Comment on Salomon et al. Gestational Diabetes Mellitus Is Associated With Changes in the Concentration and Bioactivity of Placenta-Derived Exosomes in Maternal Circulation Across Gestation. Diabetes 2016;65:598–609
We read with interest the well-designed study by Salomon et al. (1) in which the authors have shown a twofold increase in placenta-derived exosomes (PdEs) in women with gestational diabetes mellitus (GDM) as compared with those in normal pregnancy at three gestational points. They have also shown the bioactivity of these exosomes in terms of increased release of proinflammatory cytokines from endothelial cells.
We believe that, along with PdEs, procoagulant microparticles (MPs) (total and placenta-derived) should also be assessed in women with GDM. Pregnancy itself is known to be a proinflammatory and hypercoagulable state, and studies now show that diabetes may also be a hypercoagulable state with a higher risk of thrombosis (2).
It is important to distinguish between MPs and exosomes as the two subpopulations are different not only in size but also in the mechanism of production, thus affecting their properties and their role in various disease processes. MPs are phospholipid vesicles 0.1 to 1 µm in size and are the basic markers of cell activation and apoptosis. The majority of them carry phosphatidylserine and tissue factor on their surface along with cell-specific antigens giving them their procoagulant attribute. Exosomes, on the other hand, are 40 to 120 nm in size, defined by an endosomal biogenesis, and regulate activities such as angiogenesis, proliferation, and metabolism. However, unlike MPs, they are not procoagulant in nature (3).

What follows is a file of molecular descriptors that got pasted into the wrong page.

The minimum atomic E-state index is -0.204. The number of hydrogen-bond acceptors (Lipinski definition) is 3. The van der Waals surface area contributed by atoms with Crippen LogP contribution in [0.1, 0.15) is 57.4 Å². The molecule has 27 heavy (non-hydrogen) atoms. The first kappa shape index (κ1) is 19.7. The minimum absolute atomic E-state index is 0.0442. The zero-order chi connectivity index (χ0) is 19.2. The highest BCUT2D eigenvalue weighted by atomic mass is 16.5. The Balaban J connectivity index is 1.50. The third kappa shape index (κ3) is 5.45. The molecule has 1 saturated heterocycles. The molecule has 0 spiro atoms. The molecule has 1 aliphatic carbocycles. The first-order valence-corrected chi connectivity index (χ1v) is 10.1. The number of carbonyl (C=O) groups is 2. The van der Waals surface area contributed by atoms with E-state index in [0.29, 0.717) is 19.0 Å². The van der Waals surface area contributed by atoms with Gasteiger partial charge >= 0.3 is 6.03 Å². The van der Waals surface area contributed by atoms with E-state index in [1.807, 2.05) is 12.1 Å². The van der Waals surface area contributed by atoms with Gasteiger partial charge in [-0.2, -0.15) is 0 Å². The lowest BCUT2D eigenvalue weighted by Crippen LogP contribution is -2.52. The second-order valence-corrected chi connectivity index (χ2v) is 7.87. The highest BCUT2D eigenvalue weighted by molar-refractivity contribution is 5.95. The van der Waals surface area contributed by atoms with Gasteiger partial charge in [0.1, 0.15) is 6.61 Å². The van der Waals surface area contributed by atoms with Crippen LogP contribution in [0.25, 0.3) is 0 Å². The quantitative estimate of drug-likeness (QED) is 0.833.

A study at our center showed elevated procoagulant MPs in women with unexplained recurrent pregnancy loss at a distance from the loss. This suggests chronic activation and vascular damage that may turn deleterious at the onset of pregnancy, assisting in uteroplacental thrombosis and subsequent recurrent pregnancy loss (4). Elevated MPs have also been reported in patients with diabetes. Endothelial dysfunction along with platelet hyperactivity is known to play a key role in the pathogenesis of diabetes (5). Thus increased endothelial and platelet MPs could be a marker of diabetes-associated endothelial dysfunction and hyperactivation of platelets, which in turn may help detect patients at risk for uteroplacental thrombosis or any adverse effects on implantation or in maternal–fetal vascular exchange. Thus we strongly believe that PdEs and procoagulant MPs as a combination may be an excellent prediction biomarker for any pregnancy-associated condition including GDM.
Duality of Interest. No potential conflicts of interest relevant to this article were reported.
- © 2016 by the American Diabetes Association. Readers may use this article as long as the work is properly cited, the use is educational and not for profit, and the work is not altered.